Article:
Odds are that at some point during your professional life as an accountant you will come across what is termed a ‘not-for-profit’ (NFP) company, explains Jennifer Adams.
Queries placed in past Any Answers show that most at least know that these companies exist but problems can occur if not met on a regular basis. This article attempts to assist by bringing together the most relevant points in a short text indicating websites where further information can be found.
Various types of company can be used as NFP - the differences are listed below.
Ordinary Limited Companies
Companies can be run for a social purpose and still make a profit. These companies are set up in the usual way via form IN01 being either limited by shares or more usually by guarantee using the same proforma memorandum and articles, as per the Companies House website. The company is then run as any other company - paying dividends (if limited by shares) and salaries, submitting accounts and returns, paying corporation tax on profits and registering for VAT as necessary. The only difference is an additional clause to the articles stating that the object of the company is for a social purpose (new companies automatically have unrestricted objects unless a specific cause is detailed).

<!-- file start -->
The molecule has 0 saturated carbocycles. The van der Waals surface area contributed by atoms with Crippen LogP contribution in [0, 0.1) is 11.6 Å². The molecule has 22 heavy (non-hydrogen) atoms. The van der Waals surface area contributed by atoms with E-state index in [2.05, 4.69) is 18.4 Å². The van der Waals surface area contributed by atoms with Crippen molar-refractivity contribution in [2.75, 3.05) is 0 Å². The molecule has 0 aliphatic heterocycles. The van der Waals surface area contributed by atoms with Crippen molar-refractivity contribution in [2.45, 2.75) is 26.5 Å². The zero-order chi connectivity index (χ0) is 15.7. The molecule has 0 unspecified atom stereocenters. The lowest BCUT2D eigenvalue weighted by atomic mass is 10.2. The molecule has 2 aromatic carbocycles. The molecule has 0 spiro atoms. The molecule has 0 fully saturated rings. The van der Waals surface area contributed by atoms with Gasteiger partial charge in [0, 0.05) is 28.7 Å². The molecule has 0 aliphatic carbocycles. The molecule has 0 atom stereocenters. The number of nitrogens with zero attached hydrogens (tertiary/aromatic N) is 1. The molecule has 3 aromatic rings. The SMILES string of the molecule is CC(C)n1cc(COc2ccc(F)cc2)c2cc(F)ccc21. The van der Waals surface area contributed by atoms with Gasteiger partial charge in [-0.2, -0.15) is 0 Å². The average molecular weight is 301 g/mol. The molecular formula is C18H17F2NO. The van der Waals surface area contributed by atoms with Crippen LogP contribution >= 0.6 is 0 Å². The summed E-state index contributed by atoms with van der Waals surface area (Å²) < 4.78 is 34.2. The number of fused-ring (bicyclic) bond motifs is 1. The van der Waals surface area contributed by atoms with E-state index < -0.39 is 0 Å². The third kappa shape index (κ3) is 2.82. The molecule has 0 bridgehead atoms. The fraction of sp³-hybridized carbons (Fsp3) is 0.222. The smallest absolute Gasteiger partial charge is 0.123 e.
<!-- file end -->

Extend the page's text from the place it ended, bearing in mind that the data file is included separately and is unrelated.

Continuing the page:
Jennifer Adams FCIS TEP ATT (Fellow) is Associate Editor at AccountingWEB. A professional business author specialising in corporate governance and taxation, she has written for many of the leading specialist providers of legal, tax and regulatory publications. Jennifer runs her own accounting and consultancy business with offices based in Surrey and Dorset.
About Jennifer Adams
Jennifer Adams is Consulting Editor of AccountingWEB and is a professional business author specialising in corporate governance and taxation. She runs her own accounting and consultancy business with offices based in Surrey and Dorset.